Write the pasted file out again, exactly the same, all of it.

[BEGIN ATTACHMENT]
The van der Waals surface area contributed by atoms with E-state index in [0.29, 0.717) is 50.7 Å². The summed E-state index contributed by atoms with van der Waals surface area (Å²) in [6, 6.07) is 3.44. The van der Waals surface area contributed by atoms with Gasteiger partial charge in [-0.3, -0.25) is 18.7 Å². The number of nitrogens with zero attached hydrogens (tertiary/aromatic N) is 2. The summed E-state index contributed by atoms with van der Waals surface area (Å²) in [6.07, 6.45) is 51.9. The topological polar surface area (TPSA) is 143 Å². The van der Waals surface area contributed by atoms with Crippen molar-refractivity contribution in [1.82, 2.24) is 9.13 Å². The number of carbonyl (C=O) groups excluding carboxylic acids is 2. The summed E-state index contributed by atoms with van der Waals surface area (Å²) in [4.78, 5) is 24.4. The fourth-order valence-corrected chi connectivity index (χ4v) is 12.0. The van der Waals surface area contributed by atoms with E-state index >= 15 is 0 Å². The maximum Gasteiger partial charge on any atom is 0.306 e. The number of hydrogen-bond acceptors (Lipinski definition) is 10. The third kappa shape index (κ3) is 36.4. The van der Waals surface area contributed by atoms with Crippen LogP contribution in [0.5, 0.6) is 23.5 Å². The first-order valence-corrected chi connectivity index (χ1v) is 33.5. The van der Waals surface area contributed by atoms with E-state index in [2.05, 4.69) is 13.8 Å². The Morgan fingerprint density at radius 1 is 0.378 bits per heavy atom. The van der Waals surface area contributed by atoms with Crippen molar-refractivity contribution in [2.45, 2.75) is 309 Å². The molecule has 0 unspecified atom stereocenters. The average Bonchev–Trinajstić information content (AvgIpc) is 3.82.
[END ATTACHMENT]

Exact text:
The van der Waals surface area contributed by atoms with E-state index in [0.29, 0.717) is 50.7 Å². The summed E-state index contributed by atoms with van der Waals surface area (Å²) in [6, 6.07) is 3.44. The van der Waals surface area contributed by atoms with Gasteiger partial charge in [-0.3, -0.25) is 18.7 Å². The number of nitrogens with zero attached hydrogens (tertiary/aromatic N) is 2. The summed E-state index contributed by atoms with van der Waals surface area (Å²) in [6.07, 6.45) is 51.9. The topological polar surface area (TPSA) is 143 Å². The van der Waals surface area contributed by atoms with Crippen molar-refractivity contribution in [1.82, 2.24) is 9.13 Å². The number of carbonyl (C=O) groups excluding carboxylic acids is 2. The summed E-state index contributed by atoms with van der Waals surface area (Å²) in [4.78, 5) is 24.4. The fourth-order valence-corrected chi connectivity index (χ4v) is 12.0. The van der Waals surface area contributed by atoms with E-state index >= 15 is 0 Å². The maximum Gasteiger partial charge on any atom is 0.306 e. The number of hydrogen-bond acceptors (Lipinski definition) is 10. The third kappa shape index (κ3) is 36.4. The van der Waals surface area contributed by atoms with Crippen LogP contribution in [0.5, 0.6) is 23.5 Å². The first-order valence-corrected chi connectivity index (χ1v) is 33.5. The van der Waals surface area contributed by atoms with E-state index in [2.05, 4.69) is 13.8 Å². The Morgan fingerprint density at radius 1 is 0.378 bits per heavy atom. The van der Waals surface area contributed by atoms with Crippen molar-refractivity contribution in [2.45, 2.75) is 309 Å². The molecule has 0 unspecified atom stereocenters. The average Bonchev–Trinajstić information content (AvgIpc) is 3.82.